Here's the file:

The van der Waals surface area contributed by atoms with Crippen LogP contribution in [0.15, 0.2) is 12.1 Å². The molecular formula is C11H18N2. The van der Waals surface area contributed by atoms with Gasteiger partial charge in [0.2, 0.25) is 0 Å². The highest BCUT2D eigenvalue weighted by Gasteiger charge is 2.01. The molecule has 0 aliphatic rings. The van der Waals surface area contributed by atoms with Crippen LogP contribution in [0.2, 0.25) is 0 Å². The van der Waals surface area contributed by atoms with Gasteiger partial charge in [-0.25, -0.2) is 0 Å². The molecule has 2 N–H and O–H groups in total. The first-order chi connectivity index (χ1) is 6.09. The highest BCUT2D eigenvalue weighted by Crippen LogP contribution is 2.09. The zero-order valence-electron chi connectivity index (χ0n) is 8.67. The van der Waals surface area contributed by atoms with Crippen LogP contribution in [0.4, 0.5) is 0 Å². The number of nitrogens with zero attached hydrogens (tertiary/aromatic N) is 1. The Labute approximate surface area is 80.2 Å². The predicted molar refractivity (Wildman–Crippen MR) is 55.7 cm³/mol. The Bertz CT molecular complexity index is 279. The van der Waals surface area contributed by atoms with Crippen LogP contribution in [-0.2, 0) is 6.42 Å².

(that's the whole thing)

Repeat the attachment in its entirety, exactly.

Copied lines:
The van der Waals surface area contributed by atoms with Crippen LogP contribution in [0.15, 0.2) is 12.1 Å². The molecular formula is C11H18N2. The van der Waals surface area contributed by atoms with Gasteiger partial charge in [0.2, 0.25) is 0 Å². The highest BCUT2D eigenvalue weighted by Gasteiger charge is 2.01. The molecule has 0 aliphatic rings. The van der Waals surface area contributed by atoms with Crippen LogP contribution in [0.2, 0.25) is 0 Å². The van der Waals surface area contributed by atoms with Gasteiger partial charge in [-0.25, -0.2) is 0 Å². The molecule has 2 N–H and O–H groups in total. The first-order chi connectivity index (χ1) is 6.09. The highest BCUT2D eigenvalue weighted by Crippen LogP contribution is 2.09. The zero-order valence-electron chi connectivity index (χ0n) is 8.67. The van der Waals surface area contributed by atoms with Crippen LogP contribution in [0.4, 0.5) is 0 Å². The number of nitrogens with zero attached hydrogens (tertiary/aromatic N) is 1. The Labute approximate surface area is 80.2 Å². The predicted molar refractivity (Wildman–Crippen MR) is 55.7 cm³/mol. The Bertz CT molecular complexity index is 279. The van der Waals surface area contributed by atoms with Crippen LogP contribution in [-0.2, 0) is 6.42 Å².